This article uses the notion of habit to explore how news users adopt a new subscription into their everyday routines, and identifies facilitators and obstacles helping or inhibiting this process. Sixty-eight participants received a three-week newspaper trial subscription and were interviewed about their experiences afterward. Facilitators of repeated use were concurrent rewards; embedment into existing routines; and visual reminders. Obstacles were lack of steady routines; strong existing habits; perceived effort; disillusionment; and accessibility. Findings point to the importance of visibility: participants – even those with positive initial experiences – tended to forget their subscription. Visual cues were needed to remind participants to read their subscription: app icons, open browser tabs, social media posts, push notifications, and the print newspaper. Proactive implementation of these cues suggests participants themselves were also aware of their propensity to forget the subscription. Existing (news) habits either helped anchor use of the subscription or blocked it by being automatically cued up by context features. Results also point to a mental hurdle: having to muster up the cognitive and motivational energy to start reading the news. Finally, findings suggest that concurrently experienced rewards may be more conducive to news habit formation than retrospectively experienced rewards.
Published: 23 September 2022
Digital Journalism pp 1-23; https://doi.org/10.1080/21670811.2022.2114920

Abstract:
Advances in analytical methodologies and an avalanche of digitized data have opened new avenues for (digital) journalism research—and with it, new challenges. One of these challenges concerns the sampling and evaluation of data using (non-validated) search terms in combination with automated content analyses. This challenge has largely been neglected by research, which is surprising, considering that noise slipping in during the process of data collection can generate great methodological concerns. To address this gap, we first offer a systematic interdisciplinary literature review, revealing that the validation of search terms is far from acknowledged as a required standard procedure, both in and beyond journalism research. Second, we assess the consequences of validating search terms, using a multi-step approach and investigating common research topics from the field of (digital) journalism research. Our findings show that careless application of non-validated search terms has its pitfalls: while scattershot search terms can make sense in initial data exploration, final inferences based on insufficiently validated search terms are at higher risk of being obscured by noise. Consequently, we provide a step-by-step recommendation for developing and validating search terms.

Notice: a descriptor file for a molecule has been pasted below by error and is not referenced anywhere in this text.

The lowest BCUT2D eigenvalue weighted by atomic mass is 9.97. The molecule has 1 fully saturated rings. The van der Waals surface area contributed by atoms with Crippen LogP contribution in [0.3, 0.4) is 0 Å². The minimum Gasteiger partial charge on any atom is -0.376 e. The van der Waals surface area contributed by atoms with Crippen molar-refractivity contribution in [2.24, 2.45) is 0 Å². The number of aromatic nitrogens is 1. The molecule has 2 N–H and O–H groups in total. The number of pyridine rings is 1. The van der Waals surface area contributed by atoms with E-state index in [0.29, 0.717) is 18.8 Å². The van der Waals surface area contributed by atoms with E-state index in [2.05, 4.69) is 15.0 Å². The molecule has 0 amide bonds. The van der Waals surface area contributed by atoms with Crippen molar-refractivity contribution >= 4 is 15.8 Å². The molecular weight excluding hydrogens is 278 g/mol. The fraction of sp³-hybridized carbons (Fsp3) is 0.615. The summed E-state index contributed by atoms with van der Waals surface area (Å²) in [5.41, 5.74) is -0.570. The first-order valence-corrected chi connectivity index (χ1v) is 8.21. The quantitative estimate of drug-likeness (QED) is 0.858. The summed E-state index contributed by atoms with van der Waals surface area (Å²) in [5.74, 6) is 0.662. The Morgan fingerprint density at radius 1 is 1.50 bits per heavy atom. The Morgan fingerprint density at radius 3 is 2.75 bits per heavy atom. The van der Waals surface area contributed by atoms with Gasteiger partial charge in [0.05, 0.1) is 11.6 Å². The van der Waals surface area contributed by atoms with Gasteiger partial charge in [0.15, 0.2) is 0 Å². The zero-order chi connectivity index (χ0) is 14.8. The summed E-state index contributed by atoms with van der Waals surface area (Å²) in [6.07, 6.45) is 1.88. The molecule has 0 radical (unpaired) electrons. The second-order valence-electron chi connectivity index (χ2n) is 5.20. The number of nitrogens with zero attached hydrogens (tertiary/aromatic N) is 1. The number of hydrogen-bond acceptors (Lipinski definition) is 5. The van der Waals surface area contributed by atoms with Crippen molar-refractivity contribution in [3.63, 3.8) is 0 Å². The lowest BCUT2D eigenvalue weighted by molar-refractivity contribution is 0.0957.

, Martin Shelton
Published: 14 September 2022
Digital Journalism pp 1-20; https://doi.org/10.1080/21670811.2022.2112520

Abstract:
Mob censorship, which “expresses the will of ordinary citizens to exert power over journalists through discursive violence” is traditionally considered a grassroots phenomenon. However, within technically mediated systems, who is behind the mob is sometimes unclear. We therefore ask how the technical affordances of the Internet and telecommunications networks complicate the identification of attackers and their motivations and multiply the forms of retaliation that attackers level against journalists. We conducted 18 semistructured interviews with seven current or former journalists, as well as 11 professionals with experience defending news organizations, including security specialists, press freedom advocates, and newsroom infrastructure support staff. Through a constructivist grounded theory approach and in conversation with Lewis and Westlund’s ( 2015 ) 4A framework, we found that journalists and those defending news organizations do not reliably identify sources and motivations behind attacks, which may be grassroots in nature but may also be instigated by corporate or government actors. Journalists nonetheless infer attribution and motivation from the context surrounding attacks. Systemic issues related to the lack of diversity, ongoing financial constraints, and journalistic norms of engagement, alongside a lack of internal and platform support, exacerbate repercussions from these attacks and harm journalism’s role in a democracy.